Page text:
Getting around Ukraine’s major cities like a true local means having the Uklon ride-hailing app on your phone, and maybe even digitally bartering for the price you want to pay.
Ukraine’s leader in the ride-hailing market, Uklon — originally named Ukron for the web version “Ukraine Online” but changed to make it more aesthetically pleasing — is unique in that allows its riders to adjust the suggested price.
In a hurry and the app will nudge you to add a bit under a dollar to entice drivers to accept your ride request more quickly.
While in many European countries, using a taxi for daily commutes is a privilege of the affluent, in Kyiv a trip may cost only 4-5 euros depending on the distance. Many office workers don't buy cars because it's convenient to use inexpensive taxis.
Despite the presence of American Uber and Estonian Bolt in the Ukrainian market, Uklon is the leader in the ride-hailing industry, bringing together tens of thousands of drivers who collectively complete over four million trips each month. Ukrainians have downloaded the Uklon mobile app over 12 million times.
At the beginning of the full-scale war, Uklon, like most Ukrainian businesses, suffered significant losses. But since spring of 2022, when the taxi order volume was almost negligible, it has fully returned to pre-war levels and continues to grow as winter approaches.
Since the start of the war, the company has entered the international market, adding Azerbaijan and Uzbekistan to its presence in 27 Ukrainian cities over 13 years of operation. The company already has a plan for the next three to five years to continue expanding, Uklon’s co-owner Sergii Smus told the Kyiv Independent in an interview.
As part of an interview series with Ukrainian business leaders on doing business during the war and their outlook for 2024, the Kyiv Independent sat down with Smus to discuss how the war has changed Uklon's business, what the government could do to help businesses, and reintegrating veterans.
The Kyiv Independent: How has Uklon lived through these almost two years of war?
Sergii Smus: The war has significantly hindered the development of all businesses. What exists now in 2023 doesn't correspond to the forecasts we planned for 2022. However, we take pride in our Ukrainian Armed Forces, which allow us to work, provide employment, and pay taxes.
Compared with January 2022, we had ambitious plans for development in Ukraine and expansion. Before the war, we entered Chisinau in Moldova and planned to launch Uklon in five more countries in 2022.
At the beginning of the full-scale invasion, we focused on retaining our team and paying salaries. After six months, thanks to the Ukrainian Armed Forces, we realized we could gradually expand more actively, and by December, things had significantly improved. We also returned to Kherson after the city was liberated.
Regarding international expansion, we proceeded cautiously, and the first launch was in Baku, Azerbaijan in May 2023 with a strong partner. A month later, Uklon appeared in Tashkent, Uzbekistan. These are just two of the planned five countries, but it was a good result during the war.
In December 2023, we launched the Uklon Delivery courier service initially for business clients and later for passengers using the Uklon application.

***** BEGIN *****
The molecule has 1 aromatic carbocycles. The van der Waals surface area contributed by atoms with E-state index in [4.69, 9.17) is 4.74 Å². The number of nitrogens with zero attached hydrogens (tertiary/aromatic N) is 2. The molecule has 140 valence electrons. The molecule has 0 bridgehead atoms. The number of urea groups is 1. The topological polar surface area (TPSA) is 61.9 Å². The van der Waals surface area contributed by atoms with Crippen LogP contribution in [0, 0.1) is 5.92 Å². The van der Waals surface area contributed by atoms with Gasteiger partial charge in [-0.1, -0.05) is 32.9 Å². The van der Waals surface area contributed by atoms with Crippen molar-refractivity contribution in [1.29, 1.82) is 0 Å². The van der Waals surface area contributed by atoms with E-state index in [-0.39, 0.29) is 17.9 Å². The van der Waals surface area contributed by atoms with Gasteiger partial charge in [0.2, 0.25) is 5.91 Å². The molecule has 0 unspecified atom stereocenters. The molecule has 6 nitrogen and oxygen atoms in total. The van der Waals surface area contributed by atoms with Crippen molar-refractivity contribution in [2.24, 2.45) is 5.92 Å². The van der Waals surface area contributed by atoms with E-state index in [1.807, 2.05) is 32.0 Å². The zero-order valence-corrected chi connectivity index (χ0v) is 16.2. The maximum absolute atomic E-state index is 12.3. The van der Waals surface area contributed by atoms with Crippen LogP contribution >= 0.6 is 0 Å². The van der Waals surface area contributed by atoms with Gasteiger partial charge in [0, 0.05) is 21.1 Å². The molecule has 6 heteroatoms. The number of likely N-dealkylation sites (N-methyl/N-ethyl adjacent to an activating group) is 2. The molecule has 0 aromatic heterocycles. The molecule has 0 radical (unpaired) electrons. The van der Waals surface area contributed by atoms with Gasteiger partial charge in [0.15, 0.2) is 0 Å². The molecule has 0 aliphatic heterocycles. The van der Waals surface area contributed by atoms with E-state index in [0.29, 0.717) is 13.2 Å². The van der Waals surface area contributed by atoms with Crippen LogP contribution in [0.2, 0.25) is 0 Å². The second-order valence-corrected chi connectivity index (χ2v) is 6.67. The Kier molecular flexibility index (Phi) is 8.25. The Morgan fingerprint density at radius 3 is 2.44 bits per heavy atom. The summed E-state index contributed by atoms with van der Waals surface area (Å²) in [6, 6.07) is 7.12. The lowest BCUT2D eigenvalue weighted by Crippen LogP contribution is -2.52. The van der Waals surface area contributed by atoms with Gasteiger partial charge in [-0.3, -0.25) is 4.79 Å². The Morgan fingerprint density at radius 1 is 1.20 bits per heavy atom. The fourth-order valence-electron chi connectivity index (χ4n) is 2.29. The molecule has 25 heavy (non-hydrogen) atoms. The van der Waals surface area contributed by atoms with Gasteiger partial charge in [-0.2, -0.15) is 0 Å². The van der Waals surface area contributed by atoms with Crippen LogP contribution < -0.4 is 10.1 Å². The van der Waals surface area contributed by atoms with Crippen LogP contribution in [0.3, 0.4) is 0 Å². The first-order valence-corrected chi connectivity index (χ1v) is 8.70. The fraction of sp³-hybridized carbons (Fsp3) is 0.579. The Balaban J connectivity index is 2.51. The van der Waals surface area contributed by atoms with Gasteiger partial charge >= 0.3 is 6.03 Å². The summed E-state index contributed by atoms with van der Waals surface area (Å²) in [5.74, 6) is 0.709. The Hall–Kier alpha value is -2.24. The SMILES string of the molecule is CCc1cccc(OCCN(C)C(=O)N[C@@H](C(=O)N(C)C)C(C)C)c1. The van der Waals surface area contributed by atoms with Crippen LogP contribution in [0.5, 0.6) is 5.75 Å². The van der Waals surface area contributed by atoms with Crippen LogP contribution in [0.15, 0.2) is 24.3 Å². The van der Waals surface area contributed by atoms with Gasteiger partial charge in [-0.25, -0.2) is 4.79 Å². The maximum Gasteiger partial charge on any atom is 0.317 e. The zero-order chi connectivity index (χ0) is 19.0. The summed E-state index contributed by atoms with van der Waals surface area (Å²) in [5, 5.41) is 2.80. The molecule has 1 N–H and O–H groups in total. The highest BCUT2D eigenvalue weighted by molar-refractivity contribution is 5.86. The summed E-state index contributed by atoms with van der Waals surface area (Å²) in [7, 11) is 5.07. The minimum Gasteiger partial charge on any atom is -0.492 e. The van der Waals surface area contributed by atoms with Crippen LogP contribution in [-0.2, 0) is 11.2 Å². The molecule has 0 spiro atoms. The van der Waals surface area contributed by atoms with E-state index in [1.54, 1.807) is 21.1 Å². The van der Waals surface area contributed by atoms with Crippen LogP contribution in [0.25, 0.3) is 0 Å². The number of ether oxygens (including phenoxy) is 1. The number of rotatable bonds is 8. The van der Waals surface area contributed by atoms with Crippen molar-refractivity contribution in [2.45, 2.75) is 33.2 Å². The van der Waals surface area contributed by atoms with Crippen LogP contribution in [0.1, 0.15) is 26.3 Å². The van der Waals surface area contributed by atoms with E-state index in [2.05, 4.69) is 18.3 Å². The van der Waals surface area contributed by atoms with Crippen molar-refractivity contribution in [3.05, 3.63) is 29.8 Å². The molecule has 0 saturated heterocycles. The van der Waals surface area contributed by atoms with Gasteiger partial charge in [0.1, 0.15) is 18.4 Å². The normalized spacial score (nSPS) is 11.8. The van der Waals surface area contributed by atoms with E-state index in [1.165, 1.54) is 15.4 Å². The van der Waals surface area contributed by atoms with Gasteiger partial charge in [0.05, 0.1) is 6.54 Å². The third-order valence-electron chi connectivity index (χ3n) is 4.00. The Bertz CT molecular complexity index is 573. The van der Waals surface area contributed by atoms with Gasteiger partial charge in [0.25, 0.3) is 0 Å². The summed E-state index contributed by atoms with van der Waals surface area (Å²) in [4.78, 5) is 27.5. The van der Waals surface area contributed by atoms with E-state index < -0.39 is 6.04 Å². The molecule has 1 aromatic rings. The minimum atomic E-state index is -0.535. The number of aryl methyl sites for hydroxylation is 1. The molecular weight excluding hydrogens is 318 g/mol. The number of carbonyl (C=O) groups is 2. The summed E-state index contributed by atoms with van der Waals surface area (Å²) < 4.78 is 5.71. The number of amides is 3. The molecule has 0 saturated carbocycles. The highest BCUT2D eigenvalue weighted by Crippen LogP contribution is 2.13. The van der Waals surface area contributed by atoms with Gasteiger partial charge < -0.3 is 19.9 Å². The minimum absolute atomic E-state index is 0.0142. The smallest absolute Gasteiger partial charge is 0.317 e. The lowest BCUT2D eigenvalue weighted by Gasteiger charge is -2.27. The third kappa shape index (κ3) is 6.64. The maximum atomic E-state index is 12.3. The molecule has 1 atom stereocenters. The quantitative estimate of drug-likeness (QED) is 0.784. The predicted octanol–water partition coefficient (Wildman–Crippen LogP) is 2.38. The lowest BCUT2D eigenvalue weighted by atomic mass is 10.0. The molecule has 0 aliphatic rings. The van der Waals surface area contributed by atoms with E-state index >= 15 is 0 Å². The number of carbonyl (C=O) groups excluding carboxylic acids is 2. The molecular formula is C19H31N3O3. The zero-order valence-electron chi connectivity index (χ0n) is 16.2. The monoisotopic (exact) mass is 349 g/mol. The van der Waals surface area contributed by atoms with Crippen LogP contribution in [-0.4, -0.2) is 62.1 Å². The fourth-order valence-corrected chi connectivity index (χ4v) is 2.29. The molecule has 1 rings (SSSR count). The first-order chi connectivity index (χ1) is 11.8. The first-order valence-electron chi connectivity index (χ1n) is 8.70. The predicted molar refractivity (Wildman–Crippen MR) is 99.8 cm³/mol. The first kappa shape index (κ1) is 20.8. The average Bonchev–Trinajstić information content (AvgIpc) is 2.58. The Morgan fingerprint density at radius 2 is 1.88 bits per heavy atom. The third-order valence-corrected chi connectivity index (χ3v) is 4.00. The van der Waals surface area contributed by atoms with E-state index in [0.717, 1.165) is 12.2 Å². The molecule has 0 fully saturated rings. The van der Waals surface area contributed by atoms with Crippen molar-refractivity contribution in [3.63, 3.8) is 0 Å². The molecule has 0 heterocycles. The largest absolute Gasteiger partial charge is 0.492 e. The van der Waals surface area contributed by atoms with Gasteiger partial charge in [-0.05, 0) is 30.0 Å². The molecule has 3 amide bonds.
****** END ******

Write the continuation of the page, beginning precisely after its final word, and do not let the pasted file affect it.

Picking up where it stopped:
The Kyiv Independent: Regarding percentages, how much revenue in Ukraine have you recovered compared to pre-war figures?
Sergii Smus: In terms of percentages, as of December 2023, we have returned to pre-war revenue figures in Ukraine. In some cities in western Ukraine, we even showed growth. Many attribute this to people's migration. But I don’t think that’s the reason. The increase in western Ukraine is associated with Uklon reinvesting in these regions.
Before the full-scale invasion, western Ukraine was less developed than other regions of Ukraine. We invested more in large cities than in smaller ones. Now, we have shifted the focus to supporting western Ukraine.
Kyiv has also recovered, not just because many moved there from other cities. Kyiv simply did not experience a significant decline during the war.
In general, the company has recovered after the full-scale invasion. However, we still need to work on restoring demand and development in all regions of Ukraine.
The Kyiv Independent: What are the company's losses (in quantity and money) since the start of the full-scale invasion?
Sergii Smus: Our most significant loss is the death of two of our employees who were not military personnel. One of our employees, who lived in Irpin, evacuated his family to western Ukraine and returned to help evacuate people from the city. As far as I know, he evacuated hundreds of people. Unfortunately, he was shot along with his mother and child during intense shelling in Irpin.
Another loss is our colleague from the call center team. He worked for us and had a part-time job at the Retroville shopping mall in Kyiv when rockets hit — he was there.
Unfortunately, we lost Mariupol, a crucial city for Uklon before the war. We had excellent relations with the local administration that had invited us to operate there. Other business losses we incurred are not worth mentioning compared to human lives.
The Kyiv Independent: How do you plan business development during the war, and what scenarios are you considering depending on when victory comes?
Sergii Smus: Indeed, we have developed plans and a roadmap for the year, and there are plans for the next three to five years for international expansion. However, we are currently living month by month.
Planning is very challenging during the war. For example, we planned 2023 during severe shelling, blackouts, and electricity problems and planned (for the future) pessimistically. But what we planned didn’t really make a difference because we were focused on one thing, and it turned out much better.
We have planned for 2024, but we still make adjustments every month. If the results for January are different, we can adjust the following months. This is how we work now. For example, we can switch to more long-term planning for the new delivery project if it shows planned figures for at least three consecutive months. Then we can work more calmly.
Even before the war, planning for the long term was challenging in Ukraine because many things were constantly changing. We wanted to make plans for Uklon's investments and significant expansions. We are doing this with the money we managed to set aside before the war.